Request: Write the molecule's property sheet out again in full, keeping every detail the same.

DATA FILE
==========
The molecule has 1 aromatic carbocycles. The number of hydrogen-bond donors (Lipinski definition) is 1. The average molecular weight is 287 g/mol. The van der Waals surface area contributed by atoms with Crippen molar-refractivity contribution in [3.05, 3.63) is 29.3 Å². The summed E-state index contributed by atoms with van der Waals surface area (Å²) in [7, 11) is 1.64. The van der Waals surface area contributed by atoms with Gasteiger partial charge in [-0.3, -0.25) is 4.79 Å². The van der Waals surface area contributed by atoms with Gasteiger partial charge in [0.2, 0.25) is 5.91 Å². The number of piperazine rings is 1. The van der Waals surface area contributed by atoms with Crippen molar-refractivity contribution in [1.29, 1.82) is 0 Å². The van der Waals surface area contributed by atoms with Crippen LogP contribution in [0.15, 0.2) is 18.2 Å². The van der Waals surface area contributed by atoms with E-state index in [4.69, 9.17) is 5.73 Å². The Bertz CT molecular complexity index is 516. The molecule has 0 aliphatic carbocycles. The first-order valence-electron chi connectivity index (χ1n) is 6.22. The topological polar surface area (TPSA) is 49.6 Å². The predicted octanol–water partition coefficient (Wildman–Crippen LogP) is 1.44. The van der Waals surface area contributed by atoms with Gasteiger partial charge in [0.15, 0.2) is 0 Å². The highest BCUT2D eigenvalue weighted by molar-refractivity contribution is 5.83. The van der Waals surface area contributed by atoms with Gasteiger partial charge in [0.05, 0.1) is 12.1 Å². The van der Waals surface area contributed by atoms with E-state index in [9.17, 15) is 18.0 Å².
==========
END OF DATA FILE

The molecule has 1 aromatic carbocycles. The number of hydrogen-bond donors (Lipinski definition) is 1. The average molecular weight is 287 g/mol. The van der Waals surface area contributed by atoms with Crippen molar-refractivity contribution in [3.05, 3.63) is 29.3 Å². The summed E-state index contributed by atoms with van der Waals surface area (Å²) in [7, 11) is 1.64. The van der Waals surface area contributed by atoms with Gasteiger partial charge in [-0.3, -0.25) is 4.79 Å². The van der Waals surface area contributed by atoms with Gasteiger partial charge in [0.2, 0.25) is 5.91 Å². The number of piperazine rings is 1. The van der Waals surface area contributed by atoms with Crippen molar-refractivity contribution in [1.29, 1.82) is 0 Å². The van der Waals surface area contributed by atoms with Crippen LogP contribution in [0.15, 0.2) is 18.2 Å². The van der Waals surface area contributed by atoms with E-state index in [4.69, 9.17) is 5.73 Å². The Bertz CT molecular complexity index is 516. The molecule has 0 aliphatic carbocycles. The first-order valence-electron chi connectivity index (χ1n) is 6.22. The topological polar surface area (TPSA) is 49.6 Å². The predicted octanol–water partition coefficient (Wildman–Crippen LogP) is 1.44. The van der Waals surface area contributed by atoms with Gasteiger partial charge in [0.15, 0.2) is 0 Å². The highest BCUT2D eigenvalue weighted by molar-refractivity contribution is 5.83. The van der Waals surface area contributed by atoms with Gasteiger partial charge in [0.05, 0.1) is 12.1 Å². The van der Waals surface area contributed by atoms with E-state index in [9.17, 15) is 18.0 Å².